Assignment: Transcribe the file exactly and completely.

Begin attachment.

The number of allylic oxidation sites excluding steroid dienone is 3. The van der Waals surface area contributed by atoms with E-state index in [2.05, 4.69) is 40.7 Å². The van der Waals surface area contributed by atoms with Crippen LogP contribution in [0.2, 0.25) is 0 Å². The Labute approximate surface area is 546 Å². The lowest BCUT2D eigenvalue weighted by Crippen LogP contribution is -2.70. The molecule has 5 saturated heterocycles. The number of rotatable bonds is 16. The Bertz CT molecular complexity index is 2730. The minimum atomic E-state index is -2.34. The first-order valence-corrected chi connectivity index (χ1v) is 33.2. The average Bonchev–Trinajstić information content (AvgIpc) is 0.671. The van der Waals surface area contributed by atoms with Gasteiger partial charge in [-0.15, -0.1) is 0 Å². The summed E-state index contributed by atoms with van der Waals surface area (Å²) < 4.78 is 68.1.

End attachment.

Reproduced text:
The number of allylic oxidation sites excluding steroid dienone is 3. The van der Waals surface area contributed by atoms with E-state index in [2.05, 4.69) is 40.7 Å². The van der Waals surface area contributed by atoms with Crippen LogP contribution in [0.2, 0.25) is 0 Å². The Labute approximate surface area is 546 Å². The lowest BCUT2D eigenvalue weighted by Crippen LogP contribution is -2.70. The molecule has 5 saturated heterocycles. The number of rotatable bonds is 16. The Bertz CT molecular complexity index is 2730. The minimum atomic E-state index is -2.34. The first-order valence-corrected chi connectivity index (χ1v) is 33.2. The average Bonchev–Trinajstić information content (AvgIpc) is 0.671. The van der Waals surface area contributed by atoms with Gasteiger partial charge in [-0.15, -0.1) is 0 Å². The summed E-state index contributed by atoms with van der Waals surface area (Å²) < 4.78 is 68.1.